The Unmanned Free-Swimming Submersible (UFSS) was one of the first autonomous underwater vehicles (AUVs). It was developed as a test vehicle in the late 1970s to demonstrate the potential of autonomous vehicles over long distances and to study laminar flow.
The Naval Research Laboratory (NRL) initiated the UFSS study to develop an alternative means of accomplishing underwater tasks. NRL believed an autonomous vehicle could be designed to perform some of the work that then required tethered platforms or manned submersibles.
UFSS was an early step in a larger systems study by the Advanced Ocean Vehicles Branch of NRL’s Marine Technology Division to develop a vehicle that could travel 1,000 miles autonomously. Built by Rockwell International, UFSS was given a low-drag hull and designed be laminar over 90% of its body surface. Laminar flow is a type of fluid flow in which the fluid travels smoothly or in regular paths so that velocity, pressure, and other flow properties at each point in the fluid remain constant. UFSS’s hydrodynamic design allowed it to achieve a cruise speed of 5–6 knots using only a half-horse power motor.
UFSS’s subsystems were developed independently and then integrated into the vehicle as a whole. These subsystems included standard lead acid batteries as an energy source, a microprocessor-based guidance and control system, an oil-filled variable frequency/variable voltage AC motor for propulsion, and a micro-processor-based navigation system that utilized dead reckoning combined with periodic updates from the OMEGA navigation system. A failsafe system was also built into the vehicle to monitor it and initiate corrective action in case of trouble or malfunction.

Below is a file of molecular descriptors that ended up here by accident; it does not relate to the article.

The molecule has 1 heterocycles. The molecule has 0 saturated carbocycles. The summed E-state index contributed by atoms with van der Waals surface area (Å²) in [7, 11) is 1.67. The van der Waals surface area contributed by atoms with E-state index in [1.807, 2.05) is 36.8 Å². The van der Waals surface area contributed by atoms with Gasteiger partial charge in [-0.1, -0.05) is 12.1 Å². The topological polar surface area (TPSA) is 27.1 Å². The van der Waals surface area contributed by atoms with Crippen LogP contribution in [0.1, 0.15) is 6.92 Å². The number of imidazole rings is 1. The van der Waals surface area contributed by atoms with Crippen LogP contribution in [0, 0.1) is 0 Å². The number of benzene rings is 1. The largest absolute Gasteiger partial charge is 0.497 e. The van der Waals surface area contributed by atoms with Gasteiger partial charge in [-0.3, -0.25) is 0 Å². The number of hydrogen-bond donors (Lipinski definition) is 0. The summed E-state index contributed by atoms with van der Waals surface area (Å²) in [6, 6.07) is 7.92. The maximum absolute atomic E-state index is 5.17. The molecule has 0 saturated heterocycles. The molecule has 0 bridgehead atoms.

The outer structure of UFSS was composed of two main sections: a forward orange dome made of fiberglass and a white afterbody of aluminum. The afterbody consisted of two segments, a tail cone milled out to create a 1/8-inch-thick skin and four fins made of aluminum-stiffened syntactic foam. UFSS was a free-flooding vehicle excepting a pressure vessel that remained at atmospheric pressure and contained the vehicle’s energy pack; control, navigation, and telemetry computers; and trim and variable ballast systems.
Development of UFSS began in July 1975 and lasted four years. Initial sea trials were conducted in the summer of 1979 in the Patuxent River at Solomons, MD, over a three-month period. The shallow-water tests demonstrated that UFSS could maneuver autonomously using its microcomputer, but also revealed potential handling problems with the hull. The slightest dent or dimple in the bow significantly reduced the UFSS’s low-drag characteristics.
The UFSS program ended in the early 1980s. The AUV was stored at NRL until 1990, when its manufacturer Rockwell requested its use for additional testing. After three years at Rockwell, UFSS was no longer needed. The Navy elected to transfer it to the Naval Undersea Museum in 2003.